Saturday, 12 November 2016

Yelling in martial arts


Before I began my study of the martial arts I have regarded shouting as a natural part of fighting. That is what we do when we are angry, right? Let me rephrase- that is what we do when we are angry and brave enough to show it.

Without the mental conditioning of martial arts training a loud voice tends to instill fear in most of us. Hell- even with my mental conditioning I find being yelled at unbearable. Even if it doesn't scare you, you must admit that it stirs one emotion or the other in you.

Now before I type out my observations over the years- let me share what I have been able to find on the internet thus far. One of these videos shows a teacher of some Japanese martial art demonstrating the effect of a sudden yell on an unsuspecting student and then- from two of my favourite movies from China- Princess and the Seven Kungfu Masters and Kung Fu Hustle the "Lion's Roar" done by female characters in these movies:


https://youtu.be/vrRWGsHttDY

https://youtu.be/E5lanjFi6qo

https://youtu.be/V7f-B331N1Y?t=233


Now- since I have been studying Chinese and Japanese martial arts the most I shall limit this post to the martial arts of China and Japan. I know Korean styles actually has similar techniques, but because I have not studied Korean martial arts with as much enthusiasm as those of Japan and China I shall rather not include anything about Korean  styles.


In Japanese Martial Arts:

The collective term for Japan's battlefield arts (that existed long before karate) is Bujutsu meaning "Warrior Art". This term refers to all methods of combat that were employed in Feudal Japan,whether armed or unarmed, on foot or on horseback.

Now- in the time of bloody battles and defense of a warlord's interests took priority over mere self defense it was customary for Samurai to charge into battle loudly announcing their names or that of their warlord. This is not unique to the Samurai. In fact- any movie showing Vikings, Spartans or Celts going into battle will show warriors yelling their lungs out.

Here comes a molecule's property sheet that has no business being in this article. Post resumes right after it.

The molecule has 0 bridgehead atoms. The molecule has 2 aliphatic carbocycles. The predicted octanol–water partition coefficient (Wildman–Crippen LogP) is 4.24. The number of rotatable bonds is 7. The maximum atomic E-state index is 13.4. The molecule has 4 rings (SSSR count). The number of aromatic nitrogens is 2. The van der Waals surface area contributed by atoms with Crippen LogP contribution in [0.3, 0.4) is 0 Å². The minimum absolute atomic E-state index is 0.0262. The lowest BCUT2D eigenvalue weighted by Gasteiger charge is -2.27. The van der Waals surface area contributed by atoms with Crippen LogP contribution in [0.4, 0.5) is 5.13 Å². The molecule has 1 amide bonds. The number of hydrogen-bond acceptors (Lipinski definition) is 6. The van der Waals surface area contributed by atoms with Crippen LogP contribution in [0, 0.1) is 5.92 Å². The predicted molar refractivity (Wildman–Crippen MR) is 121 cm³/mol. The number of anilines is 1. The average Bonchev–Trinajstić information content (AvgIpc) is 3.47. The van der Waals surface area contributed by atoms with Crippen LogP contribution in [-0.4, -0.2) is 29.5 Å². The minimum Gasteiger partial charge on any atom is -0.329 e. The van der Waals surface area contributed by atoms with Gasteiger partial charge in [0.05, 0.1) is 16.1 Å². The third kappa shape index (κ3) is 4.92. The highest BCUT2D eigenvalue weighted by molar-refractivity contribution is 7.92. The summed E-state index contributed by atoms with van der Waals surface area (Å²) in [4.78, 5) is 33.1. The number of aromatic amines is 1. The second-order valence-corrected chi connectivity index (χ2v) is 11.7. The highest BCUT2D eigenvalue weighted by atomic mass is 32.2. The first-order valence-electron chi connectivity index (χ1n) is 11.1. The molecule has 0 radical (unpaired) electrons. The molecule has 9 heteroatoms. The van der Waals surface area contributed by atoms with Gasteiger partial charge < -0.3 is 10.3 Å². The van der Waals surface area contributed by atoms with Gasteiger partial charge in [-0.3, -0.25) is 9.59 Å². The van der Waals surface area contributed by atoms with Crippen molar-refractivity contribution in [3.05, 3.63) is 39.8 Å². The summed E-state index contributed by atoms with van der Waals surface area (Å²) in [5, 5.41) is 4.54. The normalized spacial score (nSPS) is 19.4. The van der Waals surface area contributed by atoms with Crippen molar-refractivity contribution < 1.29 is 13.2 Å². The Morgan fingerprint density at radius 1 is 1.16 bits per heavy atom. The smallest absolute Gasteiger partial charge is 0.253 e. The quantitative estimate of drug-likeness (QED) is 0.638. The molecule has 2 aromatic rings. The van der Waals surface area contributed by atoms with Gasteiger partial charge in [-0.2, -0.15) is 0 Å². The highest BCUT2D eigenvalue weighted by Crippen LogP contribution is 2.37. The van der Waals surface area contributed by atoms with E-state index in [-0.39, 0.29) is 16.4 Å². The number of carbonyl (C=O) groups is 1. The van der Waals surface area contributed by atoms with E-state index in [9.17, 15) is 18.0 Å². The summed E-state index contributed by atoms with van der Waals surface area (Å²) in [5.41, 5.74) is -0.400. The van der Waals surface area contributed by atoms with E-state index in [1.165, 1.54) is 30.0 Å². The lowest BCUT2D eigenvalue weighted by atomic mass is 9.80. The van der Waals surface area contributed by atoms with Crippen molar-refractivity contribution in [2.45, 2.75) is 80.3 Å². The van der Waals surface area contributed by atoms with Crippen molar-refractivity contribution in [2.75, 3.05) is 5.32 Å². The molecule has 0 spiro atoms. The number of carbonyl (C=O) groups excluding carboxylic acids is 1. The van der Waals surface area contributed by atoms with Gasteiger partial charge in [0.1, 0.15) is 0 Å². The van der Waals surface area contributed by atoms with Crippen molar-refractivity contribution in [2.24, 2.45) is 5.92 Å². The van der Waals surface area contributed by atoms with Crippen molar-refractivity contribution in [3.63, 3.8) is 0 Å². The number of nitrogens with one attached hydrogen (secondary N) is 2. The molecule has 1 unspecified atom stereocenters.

After the Feudal Era we found a focus on one-on-one fighting. In this new age the kiai is found in systems like Kendo and Kenjutsu. A person whom I regard as Japan's foremost martial artist in this time, Miyamoto Musashi, had this to say about shouting in swordplay.


I know- we see nothing of focussing energy or committing to the strike in this, but we see that yelling as a psychological means of attack is recognised and encouraged. 

In Feudal Japan the Samurai were the only people that were allowed to practice martial arts. So- civilians were not allowed to defend themselves. In spite of this a group of people have nonetheless trained their minds and bodies in what is most likely the most intriguing and mysterious martial art system in the world today- Ninjutsu!

Now- the Ninja had very little use for making a lot of noise when he struck. They are known to us today for striking silently and disappearing without a trace. Well- that is true, but the Ninja was also an expert in psychological warfare. In the right circumstances a sudden shout could freeze an opponent long enough for the Ninja to escape or to even disarm him. I was surprised to read about Ninja master Masaaki Hatsumi demonstrating such an attack on one of his students. To briefly describe to you what he showed was that the student stood ready with a bokken (wooden sword). Dr Hatsumi kiaied suddenly and loudly- a short, explosive yell- and his opponent was immediately rattled. Before he could recover from being startled Dr Hatsumi had stepped in and disarmed him.

It seems that timing plays a huge part in an attack like this.